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Japanese Train Enthusiast Converts Room into a Realistic Train Car Replica

This might look like an unimpressive photo taken in a train car, but it’s actually a room in the house of a Japanese train enthusiast.

The tetsudo fan (Japanese translation of the term “railfan”) community in Japan is known for its obsession with everything related to trains. Some members travel all over the country snapping photos of as many train models as they can, attending ceremonial events where old train cars are commissioned out of service and trying to get their hands on collectible memorabilia. But some tetsudo fans go even further. Like Twitter user @igaigaadjmadjml, a train enthusiast whose entire social media page consists of train-related photos and message. He recently decided he shouldn’t have to travel to a train station to be in a train car, so he converted one of the rooms in his house into a life size-replica of a Japanese train car.

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Japan Railways Allegedly Keeps Train Station Running for Just One Passenger

Last Friday, China’s CCTV News posted a heart-warming story on Facebook about how Japanese railway authorities are keeping a train station in a remote village open for the sake of only one passenger – a high school student.

“The Kyu-Shirataki-Shirataki train station is located in Japan’s north island of Hokkaido,” the post read. “Three years ago, due to its remote location and ending of freight trains, the Japan Railway (JR) decided to close it down. However, they changed their minds after they discovered a young girl used the station to go to high school every day.”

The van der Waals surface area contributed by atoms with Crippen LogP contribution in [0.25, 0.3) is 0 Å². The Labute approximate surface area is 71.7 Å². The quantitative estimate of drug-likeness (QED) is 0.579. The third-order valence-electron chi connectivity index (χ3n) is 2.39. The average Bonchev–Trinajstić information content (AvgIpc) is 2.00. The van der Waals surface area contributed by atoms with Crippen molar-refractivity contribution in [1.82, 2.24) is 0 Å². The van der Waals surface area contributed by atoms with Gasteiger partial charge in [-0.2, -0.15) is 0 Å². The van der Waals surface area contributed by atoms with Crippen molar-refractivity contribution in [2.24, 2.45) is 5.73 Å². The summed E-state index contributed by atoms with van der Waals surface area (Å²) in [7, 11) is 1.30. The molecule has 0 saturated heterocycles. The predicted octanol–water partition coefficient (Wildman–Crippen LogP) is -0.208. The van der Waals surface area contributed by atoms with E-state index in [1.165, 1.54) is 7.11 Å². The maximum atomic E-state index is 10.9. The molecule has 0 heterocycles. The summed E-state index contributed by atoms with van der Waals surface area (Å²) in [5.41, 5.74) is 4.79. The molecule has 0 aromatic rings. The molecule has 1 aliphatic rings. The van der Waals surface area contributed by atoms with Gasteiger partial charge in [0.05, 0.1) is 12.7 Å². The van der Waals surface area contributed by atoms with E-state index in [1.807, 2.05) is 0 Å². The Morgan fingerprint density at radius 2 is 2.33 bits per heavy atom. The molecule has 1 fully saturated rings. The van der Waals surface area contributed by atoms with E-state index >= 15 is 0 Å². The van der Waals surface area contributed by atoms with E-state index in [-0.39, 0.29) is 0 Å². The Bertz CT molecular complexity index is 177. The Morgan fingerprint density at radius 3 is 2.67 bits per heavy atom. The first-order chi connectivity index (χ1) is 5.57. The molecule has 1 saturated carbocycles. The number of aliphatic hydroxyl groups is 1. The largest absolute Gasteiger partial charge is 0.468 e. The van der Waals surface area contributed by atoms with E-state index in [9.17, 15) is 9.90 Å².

According to the report, the only two trains that stop at the station now are just for this girl, with a “unique timetable depending on when the girl needs to go to school and back.” Japan Railway apparently intends to keep the station open until March this year, when she will finally graduate.

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Cambodia’s Rickety Bamboo Trains

Although Cambodia has a fine network of railway tracks dating back to the French colonial days, there are hardly any trains running these days. Real trains, that is. The locals get by perfectly well with their own indigenous invention – bamboo trains.

The Cambodian railway system never really recovered from the horrors of war and the Khmer Rouge genocide that happened decades ago. They have just one proper train line in service and the rest of the tracks were covered for years by homemade trains called ‘norrys’. These weird contraptions aren’t exactly what you’d call luxury transport. But they are cheap – about 50 cents a ride. And that suits the locals just fine.

Norrys are made of bamboo, wood and sometimes even parts of old tanks. The first one was built in the 1980s by 73-year-old Pat Oun, or so he claims. The earlier versions didn’t have any engines. Drivers just stood in the train and used long bamboo poles to propel the vehicle down the tracks. “I did this for 20 to 30 kilometers in the past,” said Pat, as he demonstrated the motion.

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World’s Most Amazing Home Railroad System Can Be Yours for Only $3.5 Million

The suburb of Sherwood, just outside of Portland, Oregon, is home to one of the most spectacular properties in the world. Not only does it have all the regular stuff – a 5,000 Square Feet house, professional landscaping, a garden, a barn and a shop – it also has a fabulous world-class personal railway system with real steam-engine trains.